Company Refuses to Allow Worker Back on the Job After Seizure

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Company Refuses to Allow Worker Back on the Job After Seizure

Company Refuses to Allow Worker Back on the Job After Seizure

Man claims that employer disregarded doctor’s medical clearance

Who has the final say in whether a worker is allowed back on the job after a medical incident? Is it the doctor or the employer?

A recent court case looked at this question and provides some insight into workers’ rights under the Americans with Disabilities Act (ADA).

Unexpected incident

Kristoffer Gauthier had been working in the production area at Neenah Paper Co. for seven years when, one day in November 2012, he suddenly fell to the floor. He was suffering a seizure.

Gauthier was placed on medical leave. He was diagnosed him with a seizure disorder and given a treatment plan that included a prescription medication to control future seizures. He was then cleared to return to work.

However, when Gauthier attempted to resume his job duties, he found out that the company had other ideas. He was told that he would be allowed to return to work only if he could provide documentation that he had completely recovered from the seizure disorder.

With the unpredictable nature of his condition, Gauthier told company managers that he wasn’t sure that was possible.

Finally, after Gauthier had been on leave for several months, the company relented. However, now it presented Gauthier with a new condition for return: He would be required to take his anti-seizure medication in front of the company nurse or designated coworkers every day.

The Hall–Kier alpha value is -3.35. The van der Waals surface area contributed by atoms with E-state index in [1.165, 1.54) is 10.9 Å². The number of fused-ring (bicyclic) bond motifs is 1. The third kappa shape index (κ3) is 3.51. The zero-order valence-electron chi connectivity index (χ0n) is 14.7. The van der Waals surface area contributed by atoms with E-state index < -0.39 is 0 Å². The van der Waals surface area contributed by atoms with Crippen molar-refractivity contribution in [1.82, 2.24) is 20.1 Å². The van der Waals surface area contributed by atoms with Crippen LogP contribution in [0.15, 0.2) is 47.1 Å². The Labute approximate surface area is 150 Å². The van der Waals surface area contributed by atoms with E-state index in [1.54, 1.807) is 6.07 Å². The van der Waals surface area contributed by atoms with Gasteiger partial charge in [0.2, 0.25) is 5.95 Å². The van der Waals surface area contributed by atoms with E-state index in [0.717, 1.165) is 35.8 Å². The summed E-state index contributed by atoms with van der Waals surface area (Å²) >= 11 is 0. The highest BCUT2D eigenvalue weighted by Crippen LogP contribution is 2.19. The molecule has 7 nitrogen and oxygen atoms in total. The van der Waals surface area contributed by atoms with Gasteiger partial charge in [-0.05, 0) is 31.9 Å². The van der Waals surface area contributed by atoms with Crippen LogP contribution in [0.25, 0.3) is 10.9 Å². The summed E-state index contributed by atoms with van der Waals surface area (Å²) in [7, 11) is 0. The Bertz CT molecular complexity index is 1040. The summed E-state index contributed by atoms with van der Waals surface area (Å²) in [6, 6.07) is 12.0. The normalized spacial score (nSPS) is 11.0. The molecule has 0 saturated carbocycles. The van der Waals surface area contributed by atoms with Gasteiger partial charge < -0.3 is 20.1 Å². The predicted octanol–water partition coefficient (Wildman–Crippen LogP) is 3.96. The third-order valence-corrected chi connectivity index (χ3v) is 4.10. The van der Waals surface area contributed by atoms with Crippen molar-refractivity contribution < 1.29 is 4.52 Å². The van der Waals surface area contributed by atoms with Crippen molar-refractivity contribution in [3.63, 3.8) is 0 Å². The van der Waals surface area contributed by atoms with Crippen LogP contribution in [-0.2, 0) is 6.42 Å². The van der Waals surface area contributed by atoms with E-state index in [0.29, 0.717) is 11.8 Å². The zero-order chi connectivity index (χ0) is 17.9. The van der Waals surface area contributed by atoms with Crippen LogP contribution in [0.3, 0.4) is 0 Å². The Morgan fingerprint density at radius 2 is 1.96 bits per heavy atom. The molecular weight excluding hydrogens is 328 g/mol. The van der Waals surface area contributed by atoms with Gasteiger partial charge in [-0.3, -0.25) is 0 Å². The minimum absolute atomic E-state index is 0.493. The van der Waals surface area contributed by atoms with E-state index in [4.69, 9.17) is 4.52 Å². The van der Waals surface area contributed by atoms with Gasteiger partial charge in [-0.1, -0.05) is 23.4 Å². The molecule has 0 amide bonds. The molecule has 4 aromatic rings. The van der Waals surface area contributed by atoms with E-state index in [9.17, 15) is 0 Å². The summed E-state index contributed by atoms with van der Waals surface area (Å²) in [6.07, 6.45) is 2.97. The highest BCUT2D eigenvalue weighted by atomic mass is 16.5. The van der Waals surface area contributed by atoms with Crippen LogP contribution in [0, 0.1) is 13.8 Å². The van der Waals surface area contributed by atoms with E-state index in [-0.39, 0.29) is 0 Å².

After months of frustration, that was the last straw. Gauthier complained to the Equal Employment Opportunity Commission (EEOC), which sued on his behalf. It alleged that the company violated Gauthier’s rights under the ADA, first by refusing to allow him to return to work, and then by requiring him to take his medication under the company’s observation.

Before the case made it to trial, the company decided to settle. It agreed to pay Gauthier $33,000 and provide additional training to managers about disability discrimination.

(For more information on this case, see EEOC v. Neenah Paper, Inc.)

Discrimination comes in many forms

While this case never made it to trial, it does bring up some interesting aspects of the ADA.

For example, people who are covered by the ADA generally can’t be made to submit to additional requirements that wouldn’t be expected of other employees, such as taking medications under company supervision.

They also may not be required to provide medical information that does not directly pertain to their job tasks.

If an employer believes that a disability may pose a safety threat, the employee may be required to provide additional documentation or to undergo additional medical exams. However, once again, it’s important to note that additional inquiries or exams must be based on the person’s job tasks.

If you believe that your rights under the ADA have been compromised, it’s a good idea to speak to an attorney.

Call or email us today to discuss your unique situation.


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